If you’ve been following along on our little social media stats adventure, you’ve figured out what blog stats to work on first, and you’ve started displaying your social media stats in the way that helps you grow your blog faster without looking like a self-centered spam fiend. Now I’m going to assume that you’ve done all that and you’re on your way to your goals. This post will cover what you can do with those hard earned stats and platform once you’re there.
If you’re not there yet you can always save this to read it later.
Using Your Blog for the Benefit of Others
After you’ve been blogging awhile you will hopefully have built up a reputation in your niche and have some social media proof of your own.
Companies and PR firms will start to approach you from every direction to review their products, do giveaways and share their content. What they are doing is asking you to share the trust you’ve earned with your audience. If their product is liked and used by someone who is trusted in an online community it naturally associates trust and acceptance with that company or product.
Think of it this way: you read blogger A, you’ve read her blog for 6 months. She’s funny, engaging, has great posts and she’s become part of your day. Now blogger A has found a product she LOVES that a company gave her to try. She blogs about it, she shares, tweets and generally all around loves that product.
What happens? You’re intrigued. This happens for a lot of reasons but it has a lot to do with the reason you like blogger A in the first place. Chances are you identify with her on a number of levels, that’s why you keep heading back day after day. So if you have so many things in common, why won’t you want to try the same product that she is so in love with?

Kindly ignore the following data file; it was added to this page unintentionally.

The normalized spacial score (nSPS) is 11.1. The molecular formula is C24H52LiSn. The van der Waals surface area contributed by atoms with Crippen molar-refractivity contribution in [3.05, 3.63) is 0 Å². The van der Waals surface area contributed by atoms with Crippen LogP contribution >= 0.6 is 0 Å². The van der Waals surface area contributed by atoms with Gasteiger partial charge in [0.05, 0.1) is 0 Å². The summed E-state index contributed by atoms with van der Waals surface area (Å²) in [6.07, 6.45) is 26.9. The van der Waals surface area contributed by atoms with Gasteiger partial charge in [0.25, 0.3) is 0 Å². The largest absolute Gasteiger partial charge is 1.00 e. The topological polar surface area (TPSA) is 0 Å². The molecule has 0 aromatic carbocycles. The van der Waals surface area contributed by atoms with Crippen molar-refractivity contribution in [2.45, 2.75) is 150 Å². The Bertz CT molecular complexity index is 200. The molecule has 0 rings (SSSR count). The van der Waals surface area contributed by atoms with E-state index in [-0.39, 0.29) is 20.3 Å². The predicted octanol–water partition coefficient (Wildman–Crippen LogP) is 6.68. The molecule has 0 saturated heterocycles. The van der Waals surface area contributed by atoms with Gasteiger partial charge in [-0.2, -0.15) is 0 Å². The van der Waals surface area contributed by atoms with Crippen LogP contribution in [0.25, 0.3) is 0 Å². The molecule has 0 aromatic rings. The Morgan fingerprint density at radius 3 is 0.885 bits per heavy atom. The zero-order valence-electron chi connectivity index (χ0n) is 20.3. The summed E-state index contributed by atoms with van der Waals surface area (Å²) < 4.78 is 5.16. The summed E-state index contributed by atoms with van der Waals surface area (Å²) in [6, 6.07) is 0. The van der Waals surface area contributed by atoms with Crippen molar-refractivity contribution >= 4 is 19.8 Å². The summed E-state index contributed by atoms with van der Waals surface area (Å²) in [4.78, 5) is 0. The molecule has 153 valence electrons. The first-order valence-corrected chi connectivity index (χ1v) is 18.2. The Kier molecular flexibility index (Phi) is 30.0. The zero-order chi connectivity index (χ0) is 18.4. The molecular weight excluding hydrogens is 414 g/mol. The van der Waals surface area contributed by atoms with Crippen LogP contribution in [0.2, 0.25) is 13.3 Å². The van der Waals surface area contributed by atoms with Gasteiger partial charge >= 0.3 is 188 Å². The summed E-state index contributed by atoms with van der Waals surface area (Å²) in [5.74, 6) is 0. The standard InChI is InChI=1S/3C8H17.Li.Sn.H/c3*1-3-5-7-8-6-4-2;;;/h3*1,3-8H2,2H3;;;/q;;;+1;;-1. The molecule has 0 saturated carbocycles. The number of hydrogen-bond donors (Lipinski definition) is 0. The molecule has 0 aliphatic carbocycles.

That’s exactly the reason companies give out freebies to bloggers so they can share it with their community.
To gain a person’s trust and turn them into a customer is really hard and really expensive.
Asking a blogger to review a product creates an advocate for that company and they don’t have to spend nearly as much money earning your trust because blogger A has already done that for months.
This isn’t sneaky but make sure if you’re blogger A, you know what you’re worth.
Like I mentioned in our media kit, don’t under estimate (or undervalue) yourself or your blog. See how companies can save money by working with you? It costs them a free promotional product. That’s it and they can write it off at tax time as advertising.
I’m not saying this is bad, it’s a great perk to all the hard work but I do want you to appreciate that social proof is incredibly powerful, and if you have earned a lot of trust online in your niche, that’s an asset. What you have created is something a company is trying to trade a product or money to access.
The moral of the story is don’t undervalue yourself! You may have a smaller community that others blogs you look at but that’s not always what matters to a brand. If you have a very different niche, one that fits their market perfectly then it doesn’t matter if you have 100 followers instead of 10000. For that company, your 100 is better for them than more people who aren’t the right fit.
If a company is trying to access your trust to sell products, make sure you price your services accordingly and feel the trade is fair.
Work with companies that you want to associate with your brand. Be confident in the transaction, know that what you have is extremely valuable, and that can help you stand up and assert yourself in some of those difficult negotiations.
What has been your experience working with brands? Do you feel honored they asked you or do you negotiate for something that works good for everyone?